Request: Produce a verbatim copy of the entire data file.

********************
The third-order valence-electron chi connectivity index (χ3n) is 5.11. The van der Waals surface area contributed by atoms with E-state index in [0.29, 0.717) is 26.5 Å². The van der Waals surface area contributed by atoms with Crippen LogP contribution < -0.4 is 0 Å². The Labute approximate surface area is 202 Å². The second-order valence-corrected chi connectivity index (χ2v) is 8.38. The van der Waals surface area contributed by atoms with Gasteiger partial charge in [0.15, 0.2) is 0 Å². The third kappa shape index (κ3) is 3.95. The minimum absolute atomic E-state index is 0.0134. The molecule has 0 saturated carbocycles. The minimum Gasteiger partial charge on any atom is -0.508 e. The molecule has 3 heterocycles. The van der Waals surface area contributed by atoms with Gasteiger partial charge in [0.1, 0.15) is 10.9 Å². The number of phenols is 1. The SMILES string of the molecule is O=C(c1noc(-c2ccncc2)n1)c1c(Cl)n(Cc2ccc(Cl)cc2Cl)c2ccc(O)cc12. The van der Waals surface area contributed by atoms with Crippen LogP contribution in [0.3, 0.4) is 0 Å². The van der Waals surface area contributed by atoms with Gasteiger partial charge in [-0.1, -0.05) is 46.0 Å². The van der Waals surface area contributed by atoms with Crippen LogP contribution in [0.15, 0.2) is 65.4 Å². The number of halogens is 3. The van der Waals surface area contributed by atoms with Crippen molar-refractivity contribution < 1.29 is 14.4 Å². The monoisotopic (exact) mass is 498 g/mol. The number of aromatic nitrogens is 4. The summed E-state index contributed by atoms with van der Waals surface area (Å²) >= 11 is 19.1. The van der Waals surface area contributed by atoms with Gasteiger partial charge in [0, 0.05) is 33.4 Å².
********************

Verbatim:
The third-order valence-electron chi connectivity index (χ3n) is 5.11. The van der Waals surface area contributed by atoms with E-state index in [0.29, 0.717) is 26.5 Å². The van der Waals surface area contributed by atoms with Crippen LogP contribution < -0.4 is 0 Å². The Labute approximate surface area is 202 Å². The second-order valence-corrected chi connectivity index (χ2v) is 8.38. The van der Waals surface area contributed by atoms with Gasteiger partial charge in [0.15, 0.2) is 0 Å². The third kappa shape index (κ3) is 3.95. The minimum absolute atomic E-state index is 0.0134. The molecule has 0 saturated carbocycles. The minimum Gasteiger partial charge on any atom is -0.508 e. The molecule has 3 heterocycles. The van der Waals surface area contributed by atoms with Gasteiger partial charge in [0.1, 0.15) is 10.9 Å². The number of phenols is 1. The SMILES string of the molecule is O=C(c1noc(-c2ccncc2)n1)c1c(Cl)n(Cc2ccc(Cl)cc2Cl)c2ccc(O)cc12. The van der Waals surface area contributed by atoms with Crippen LogP contribution in [0.3, 0.4) is 0 Å². The van der Waals surface area contributed by atoms with Gasteiger partial charge in [-0.1, -0.05) is 46.0 Å². The van der Waals surface area contributed by atoms with Crippen LogP contribution in [0.15, 0.2) is 65.4 Å². The number of halogens is 3. The van der Waals surface area contributed by atoms with Crippen molar-refractivity contribution < 1.29 is 14.4 Å². The monoisotopic (exact) mass is 498 g/mol. The number of aromatic nitrogens is 4. The summed E-state index contributed by atoms with van der Waals surface area (Å²) >= 11 is 19.1. The van der Waals surface area contributed by atoms with Gasteiger partial charge in [0, 0.05) is 33.4 Å².